Feeds

Cybercrime 'more lucrative' than drugs

At least phishing fraudsters don't have Uzis

5 things you didn’t know about cloud backup

Global cybercrime turned over more money than drug trafficking last year, according to a US Treasury advisor. Valerie McNiven, an advisor to the US government on cybercrime, claimed1 that corporate espionage, child pornography, stock manipulation, phishing fraud and copyright offences cause more financial harm than the trade in illegal narcotics such as heroin and cocaine.

"Last year was the first year that proceeds from cybercrime were greater than proceeds from the sale of illegal drugs, and that was, I believe, over $105bn," McNiven told Reuters. "Cybercrime is moving at such a high speed that law enforcement cannot catch up with it."

Wider penetration of technology in developing nations is likely to increase levels of fraud, McNiven predicts. She called for investment to be made in creating more secure systems capable of thwarting fraudsters who are "often idle youths looking for quick gain".

McNiven, a former finance security specialist at the World Bank, made her comments during a conference on information security in the banking sector in Riyadh, Saudi Arabia, this week. ®

1Estimates about dollar losses from e-commerce fraud ($2.8bn in 2005, according to CyberSource, for example) tend to pale in comparison to industry estimates of losses due to software piracy and computer viruses, both of which we've had cause to question in the past (see here, here and here). Gauging the financial impact of the e-crime is fraught with difficulties so the figures McNiven cites ought to be treated with caution.

Secure remote control for conventional and virtual desktops

More from The Register

next story
Ice cream headache as black hat hacks sack Dairy Queen
I scream, you scream, we all scream 'DATA BREACH'!
Goog says patch⁵⁰ your Chrome
64-bit browser loads cat vids FIFTEEN PERCENT faster!
NIST to sysadmins: clean up your SSH mess
Too many keys, too badly managed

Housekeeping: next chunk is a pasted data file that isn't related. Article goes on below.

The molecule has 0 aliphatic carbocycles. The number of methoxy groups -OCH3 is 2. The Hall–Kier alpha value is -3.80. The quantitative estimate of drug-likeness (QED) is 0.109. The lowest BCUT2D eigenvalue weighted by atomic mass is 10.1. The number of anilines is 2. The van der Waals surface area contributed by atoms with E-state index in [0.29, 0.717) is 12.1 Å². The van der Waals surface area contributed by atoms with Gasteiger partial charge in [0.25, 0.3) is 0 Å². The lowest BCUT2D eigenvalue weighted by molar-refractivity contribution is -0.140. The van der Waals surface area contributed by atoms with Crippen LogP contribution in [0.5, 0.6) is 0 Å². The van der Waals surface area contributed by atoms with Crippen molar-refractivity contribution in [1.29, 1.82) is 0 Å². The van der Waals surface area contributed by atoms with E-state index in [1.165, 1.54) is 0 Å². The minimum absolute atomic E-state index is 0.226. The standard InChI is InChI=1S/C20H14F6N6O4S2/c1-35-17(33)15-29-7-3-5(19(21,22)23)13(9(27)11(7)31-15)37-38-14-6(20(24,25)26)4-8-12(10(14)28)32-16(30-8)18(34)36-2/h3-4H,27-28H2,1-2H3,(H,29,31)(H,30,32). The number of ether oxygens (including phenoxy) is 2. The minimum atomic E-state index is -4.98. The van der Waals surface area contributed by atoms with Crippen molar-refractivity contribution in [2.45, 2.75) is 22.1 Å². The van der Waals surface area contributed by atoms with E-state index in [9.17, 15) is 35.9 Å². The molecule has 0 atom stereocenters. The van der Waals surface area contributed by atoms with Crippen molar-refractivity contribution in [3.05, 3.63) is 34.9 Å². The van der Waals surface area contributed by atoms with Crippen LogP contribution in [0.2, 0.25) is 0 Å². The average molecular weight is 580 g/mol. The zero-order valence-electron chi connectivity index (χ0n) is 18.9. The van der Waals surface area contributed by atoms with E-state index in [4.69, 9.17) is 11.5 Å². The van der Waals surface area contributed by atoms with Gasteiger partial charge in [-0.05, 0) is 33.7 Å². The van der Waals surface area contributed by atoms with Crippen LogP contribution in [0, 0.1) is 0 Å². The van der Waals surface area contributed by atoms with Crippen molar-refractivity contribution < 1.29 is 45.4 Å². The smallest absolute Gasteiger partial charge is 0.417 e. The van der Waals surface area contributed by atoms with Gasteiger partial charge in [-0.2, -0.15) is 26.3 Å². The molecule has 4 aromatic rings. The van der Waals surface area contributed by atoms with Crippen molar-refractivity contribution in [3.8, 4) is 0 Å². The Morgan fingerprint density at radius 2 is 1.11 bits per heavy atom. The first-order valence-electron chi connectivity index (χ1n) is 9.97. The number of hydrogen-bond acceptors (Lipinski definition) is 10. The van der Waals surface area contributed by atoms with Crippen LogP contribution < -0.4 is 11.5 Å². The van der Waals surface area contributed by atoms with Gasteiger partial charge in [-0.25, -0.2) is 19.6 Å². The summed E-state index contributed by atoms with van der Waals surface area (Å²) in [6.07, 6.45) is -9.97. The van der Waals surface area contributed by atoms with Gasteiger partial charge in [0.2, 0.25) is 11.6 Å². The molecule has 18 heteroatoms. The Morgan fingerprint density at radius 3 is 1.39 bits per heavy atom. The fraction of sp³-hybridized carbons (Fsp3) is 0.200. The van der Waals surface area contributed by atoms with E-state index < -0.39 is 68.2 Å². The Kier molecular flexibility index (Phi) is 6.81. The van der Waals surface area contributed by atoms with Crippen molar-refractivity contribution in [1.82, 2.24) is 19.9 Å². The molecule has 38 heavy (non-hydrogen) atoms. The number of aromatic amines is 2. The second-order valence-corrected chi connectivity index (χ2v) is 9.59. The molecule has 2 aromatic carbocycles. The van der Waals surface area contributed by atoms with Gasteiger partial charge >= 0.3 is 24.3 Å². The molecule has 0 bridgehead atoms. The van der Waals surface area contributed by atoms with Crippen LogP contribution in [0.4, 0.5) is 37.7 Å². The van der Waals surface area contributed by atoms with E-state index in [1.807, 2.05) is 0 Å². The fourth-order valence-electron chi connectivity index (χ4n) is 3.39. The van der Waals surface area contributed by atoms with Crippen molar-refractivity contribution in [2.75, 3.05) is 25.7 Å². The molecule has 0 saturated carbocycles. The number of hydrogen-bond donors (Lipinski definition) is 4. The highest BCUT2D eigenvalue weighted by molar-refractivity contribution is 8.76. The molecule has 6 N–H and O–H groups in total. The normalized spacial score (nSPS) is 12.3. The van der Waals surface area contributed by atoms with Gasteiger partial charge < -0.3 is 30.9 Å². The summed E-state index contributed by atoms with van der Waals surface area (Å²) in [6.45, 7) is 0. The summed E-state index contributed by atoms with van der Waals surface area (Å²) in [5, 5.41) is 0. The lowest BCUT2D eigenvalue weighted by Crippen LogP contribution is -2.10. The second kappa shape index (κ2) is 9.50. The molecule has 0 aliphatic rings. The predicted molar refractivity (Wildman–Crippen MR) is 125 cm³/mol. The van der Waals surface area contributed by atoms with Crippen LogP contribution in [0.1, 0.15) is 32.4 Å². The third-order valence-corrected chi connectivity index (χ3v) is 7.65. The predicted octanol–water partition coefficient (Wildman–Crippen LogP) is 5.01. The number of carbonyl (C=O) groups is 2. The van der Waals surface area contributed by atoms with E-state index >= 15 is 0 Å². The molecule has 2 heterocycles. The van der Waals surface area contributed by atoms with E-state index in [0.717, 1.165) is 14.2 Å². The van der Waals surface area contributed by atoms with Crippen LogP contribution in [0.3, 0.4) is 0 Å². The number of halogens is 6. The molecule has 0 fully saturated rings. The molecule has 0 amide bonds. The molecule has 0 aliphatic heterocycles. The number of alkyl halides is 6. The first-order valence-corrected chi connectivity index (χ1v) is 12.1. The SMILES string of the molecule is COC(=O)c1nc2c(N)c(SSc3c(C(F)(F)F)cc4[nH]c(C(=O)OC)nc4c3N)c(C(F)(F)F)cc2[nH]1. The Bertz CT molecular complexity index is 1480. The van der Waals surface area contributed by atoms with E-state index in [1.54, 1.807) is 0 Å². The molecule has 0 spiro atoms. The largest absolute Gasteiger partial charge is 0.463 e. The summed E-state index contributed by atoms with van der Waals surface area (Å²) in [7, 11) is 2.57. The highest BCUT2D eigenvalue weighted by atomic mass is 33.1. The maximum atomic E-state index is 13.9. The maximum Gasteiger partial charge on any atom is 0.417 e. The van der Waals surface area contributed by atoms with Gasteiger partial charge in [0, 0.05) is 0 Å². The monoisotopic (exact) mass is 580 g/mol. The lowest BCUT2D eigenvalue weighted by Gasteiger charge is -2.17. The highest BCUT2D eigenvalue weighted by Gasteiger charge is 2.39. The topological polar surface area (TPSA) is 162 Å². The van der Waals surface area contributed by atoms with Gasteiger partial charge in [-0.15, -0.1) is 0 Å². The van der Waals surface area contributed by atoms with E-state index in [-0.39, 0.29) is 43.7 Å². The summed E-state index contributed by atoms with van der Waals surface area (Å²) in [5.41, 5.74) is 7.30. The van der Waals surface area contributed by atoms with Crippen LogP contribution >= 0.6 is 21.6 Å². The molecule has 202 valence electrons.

Scratched PC-dispatch patch patched, hatched in batch rematch
Windows security update fixed after triggering blue screens (and screams) of death
Researchers camouflage haxxor traps with fake application traffic
Honeypots sweetened to resemble actual workloads, complete with 'secure' logins
Attack flogged through shiny-clicky social media buttons
66,000 users popped by malicious Flash fudging add-on
JLaw, Kate Upton exposed in celeb nude pics hack
100 women victimised as Apple iCloud accounts reportedly popped
New Snowden leak: How NSA shared 850-billion-plus metadata records
'Federated search' spaffed info all over Five Eyes chums
Three quarters of South Korea popped in online gaming raids
Records used to plunder game items, sold off to low lifes
Oz fed police in PDF redaction SNAFU
Give us your metadata, we'll publish your data
prev story

Whitepapers

Endpoint data privacy in the cloud is easier than you think
Innovations in encryption and storage resolve issues of data privacy and key requirements for companies to look for in a solution.
Implementing global e-invoicing with guaranteed legal certainty
Explaining the role local tax compliance plays in successful supply chain management and e-business and how leading global brands are addressing this.
Advanced data protection for your virtualized environments
Find a natural fit for optimizing protection for the often resource-constrained data protection process found in virtual environments.
Boost IT visibility and business value
How building a great service catalog relieves pressure points and demonstrates the value of IT service management.
Next gen security for virtualised datacentres
Legacy security solutions are inefficient due to the architectural differences between physical and virtual environments.